Client: MediaOne (Englewood, CO)
Client: MediaOne (Englewood, CO)
PR Team: Lost Dog Communications (Playa del Rey, CA), Bob Gold &
Associates (Torrance, CA)
Campaign: ’Broadband Stories: Communities in Focus’
Time Frame: November 1999 to present
Budget: dollars 250,000
Despite the seeming ubiquity of the Internet, a gap between the ’haves’
and ’have-nots’ has emerged, leaving many lower-income families without
home PCs or access to the Internet. Schools in low-income neighborhoods
are forced to make do with an inadequate number of computers, many of
which are not equipped for logging on.
Broadband communications company MediaOne has been involved in
decreasing the ’digital divide’ by providing schools with high-speed
But the company decided that it wanted to take a more proactive stance
to help kids in disadvantaged neighborhoods gain equal access.
MediaOne decided to focus its community outreach efforts on kids in the
Los Angeles area. ’LA is one of the largest and most diverse markets in
terms of business challenges, demographics, economics and language,’
says Lara Honrado, director of communications for MediaOne.
According to Jim Olson, managing partner and new media director of Lost
Dog, an interactive communications agency, the campaign focused on kids
because those that don’t know how to use the Internet risk being left
behind when they attempt to enter the job market.
Bob Gold & Associates, MediaOne’s PR agency for the Western region,
conducted initial research to determine what’s being said about the
digital divide and what other technology companies are doing, to make
sure that MediaOne came up with something unique.
MediaOne decided to develop an online community for kids, written by
kids, called ’streetseen.net,’ complemented by a series of events.
The campaign kicked off on December 16 at the Challengers Boys & Girls
Club in South Central Los Angeles with a ’Flip-the-Switch’celebration
announcing the ’Broadband Stories: Communities in Focus’ initiative.
Held in conjunction with the Western Cable Show, the event culminated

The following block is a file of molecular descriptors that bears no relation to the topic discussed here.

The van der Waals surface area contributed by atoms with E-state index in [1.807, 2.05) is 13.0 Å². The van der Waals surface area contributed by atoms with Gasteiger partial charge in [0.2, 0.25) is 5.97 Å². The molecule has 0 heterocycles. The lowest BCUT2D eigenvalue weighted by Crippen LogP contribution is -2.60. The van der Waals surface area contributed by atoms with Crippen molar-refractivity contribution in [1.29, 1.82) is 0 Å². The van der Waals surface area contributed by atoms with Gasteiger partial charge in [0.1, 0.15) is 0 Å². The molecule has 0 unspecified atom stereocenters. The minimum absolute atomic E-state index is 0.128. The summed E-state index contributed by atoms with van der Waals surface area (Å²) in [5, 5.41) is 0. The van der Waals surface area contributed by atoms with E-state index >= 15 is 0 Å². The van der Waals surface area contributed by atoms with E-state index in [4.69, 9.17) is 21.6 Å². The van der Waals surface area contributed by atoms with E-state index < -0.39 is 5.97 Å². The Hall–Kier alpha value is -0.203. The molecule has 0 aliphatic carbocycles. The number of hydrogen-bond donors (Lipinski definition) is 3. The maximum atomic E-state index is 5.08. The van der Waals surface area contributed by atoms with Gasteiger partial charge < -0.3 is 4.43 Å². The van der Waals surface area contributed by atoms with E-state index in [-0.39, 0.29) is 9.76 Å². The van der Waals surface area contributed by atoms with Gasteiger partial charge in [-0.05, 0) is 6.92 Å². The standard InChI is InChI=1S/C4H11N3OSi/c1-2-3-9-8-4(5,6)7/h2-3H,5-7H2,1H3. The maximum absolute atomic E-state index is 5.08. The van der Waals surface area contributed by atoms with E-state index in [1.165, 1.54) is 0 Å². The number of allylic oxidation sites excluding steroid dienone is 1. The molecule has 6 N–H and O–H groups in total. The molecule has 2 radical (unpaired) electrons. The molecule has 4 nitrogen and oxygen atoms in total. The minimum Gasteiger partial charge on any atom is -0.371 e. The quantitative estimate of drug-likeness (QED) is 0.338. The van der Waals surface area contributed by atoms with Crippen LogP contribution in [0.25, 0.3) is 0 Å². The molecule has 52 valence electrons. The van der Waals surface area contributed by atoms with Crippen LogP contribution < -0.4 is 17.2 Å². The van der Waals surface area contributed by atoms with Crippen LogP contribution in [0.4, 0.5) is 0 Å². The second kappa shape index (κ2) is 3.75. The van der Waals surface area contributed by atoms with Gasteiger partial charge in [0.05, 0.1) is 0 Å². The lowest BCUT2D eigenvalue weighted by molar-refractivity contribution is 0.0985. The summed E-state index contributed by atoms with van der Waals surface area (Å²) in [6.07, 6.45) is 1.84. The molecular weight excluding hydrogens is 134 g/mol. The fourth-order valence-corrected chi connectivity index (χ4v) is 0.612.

with ’flipping the switch’ to free high-speed Internet access for the
On February 22, MediaOne hosted a ’Digital Divide Summit’ at its Culver
City, CA training center to discuss youth’s barriers to Internet
This also served as the site for the first meeting of streetseen.net’s
student editorial board and professional advisory committee.
Streetseen.net launched on March 1, with a goal of promoting the
positive role that technology can play in the lives of young people. The
site contains a calendar of upcoming events for children in LA; a story
gallery with kid-generated articles and photos about entertainment,
sports, travel, culture and current events; and an online directory of
youth-oriented news, entertainment and educational resources.
’Our true objective was to get kids involved and participating in the
Internet in communities across LA, and we succeeded in doing it,’ says
The ’Digital Divide Summit’ brought out nearly 100 people,
’Flip-the-Switch’ drew nearly 250 attendees and streetseen.net had more
than 1,000 unique visitors in its first few weeks.
Media coverage included cover stories by The Los Angeles Tribune, Culver
City News and Westchester News, two 30-minute interviews on KFI-640 Talk
Radio during prime-time drive, as well as coverage in cable industry
publications like Cable World.
Honrado says the campaign has had a big impact ’with the federal
audience on the Hill and with the FCC’ in Washington, DC, where she’s
While Honrado says that MediaOne wants the project and the Web site to
continue, an impending merger between AT&T and MediaOne has caused some
uncertainty as to who will take over the reigns for the project.